Background: The bronchoprotective effect of caffeine on histamine challenge testing (HCT) has been studied with equivocal results. Current guidelines for bronchoprovocation testing recommend exclusion of caffeine the day of testing. The effects of caffeine on methacholine challenge testing (MCT), now more commonly performed than histamine challenge, are unknown.
Methods: Sixteen well-controlled asthmatics with a forced expiratory volume in 1 s (FEV(1)) > 65% predicted and methacholine provocation concentration causing a 20% fall in FEV(1) (PC(20)) ≤ 16 mg/ml participated in a randomized single-blind crossover study. The two treatments included 16 ounces of caffeinated and decaffeinated coffee given on two separate days. The fraction of exhaled nitric oxide (eNO) and FEV(1) were measured before and 1 h after each treatment. One hour post treatment blood was drawn for serum caffeine level and the MCT was done.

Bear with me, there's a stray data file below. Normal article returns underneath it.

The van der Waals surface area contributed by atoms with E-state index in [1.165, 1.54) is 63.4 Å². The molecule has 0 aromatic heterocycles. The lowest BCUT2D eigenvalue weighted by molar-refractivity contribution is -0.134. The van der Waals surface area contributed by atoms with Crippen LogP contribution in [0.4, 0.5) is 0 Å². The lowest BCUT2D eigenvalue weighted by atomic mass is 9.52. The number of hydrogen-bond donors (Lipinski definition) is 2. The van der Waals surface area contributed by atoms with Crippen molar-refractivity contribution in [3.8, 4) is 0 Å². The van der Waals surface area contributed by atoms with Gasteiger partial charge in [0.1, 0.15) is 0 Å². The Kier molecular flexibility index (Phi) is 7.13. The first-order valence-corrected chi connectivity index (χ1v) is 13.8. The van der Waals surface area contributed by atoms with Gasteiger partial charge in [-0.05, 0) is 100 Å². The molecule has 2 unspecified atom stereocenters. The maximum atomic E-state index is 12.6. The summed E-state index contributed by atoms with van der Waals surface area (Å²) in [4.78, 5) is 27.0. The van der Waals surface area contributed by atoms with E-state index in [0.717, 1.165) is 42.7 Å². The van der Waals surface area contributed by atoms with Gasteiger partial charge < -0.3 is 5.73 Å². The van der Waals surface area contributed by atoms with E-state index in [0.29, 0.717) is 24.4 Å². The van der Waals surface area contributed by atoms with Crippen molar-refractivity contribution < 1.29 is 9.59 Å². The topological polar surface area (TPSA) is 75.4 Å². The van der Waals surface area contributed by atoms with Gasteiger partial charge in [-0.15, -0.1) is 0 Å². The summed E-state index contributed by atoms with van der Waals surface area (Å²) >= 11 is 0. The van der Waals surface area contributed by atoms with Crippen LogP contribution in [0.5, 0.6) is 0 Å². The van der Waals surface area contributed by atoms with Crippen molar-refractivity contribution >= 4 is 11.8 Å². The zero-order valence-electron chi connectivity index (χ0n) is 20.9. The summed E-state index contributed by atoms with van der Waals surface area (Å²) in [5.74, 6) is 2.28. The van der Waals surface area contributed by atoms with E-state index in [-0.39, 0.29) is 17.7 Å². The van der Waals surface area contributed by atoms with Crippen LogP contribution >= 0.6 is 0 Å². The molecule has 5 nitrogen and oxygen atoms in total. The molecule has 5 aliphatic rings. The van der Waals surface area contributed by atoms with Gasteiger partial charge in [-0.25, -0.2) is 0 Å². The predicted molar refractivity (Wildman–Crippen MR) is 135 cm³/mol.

Results: Fourteen subjects completed the study; there were no adverse events. No significant bronchodilation was seen between the mean FEV(1) values before and after the caffeinated treatment (3.31 ± 0.75 L and 3.36 ± 0.74 L, respectively). No significant bronchoprotection was seen between the caffeinated and decaffeinated treatment's geometric mean PC(20) values (1.35 mg/ml and 1.36 mg/ml, respectively). Mean eNO values before and after caffeinated treatment were not significantly different (31.2 ± 19.6 ppb and 31.5 ± 20.4 ppb).
Conclusion: The amount of caffeine in a normal dietary serving of a 16 oz cup of coffee is not enough to cause significant bronchoprotection, bronchodilation, or decrease eNO values. Registered at http://clinicaltrials.gov: NCT01057875.
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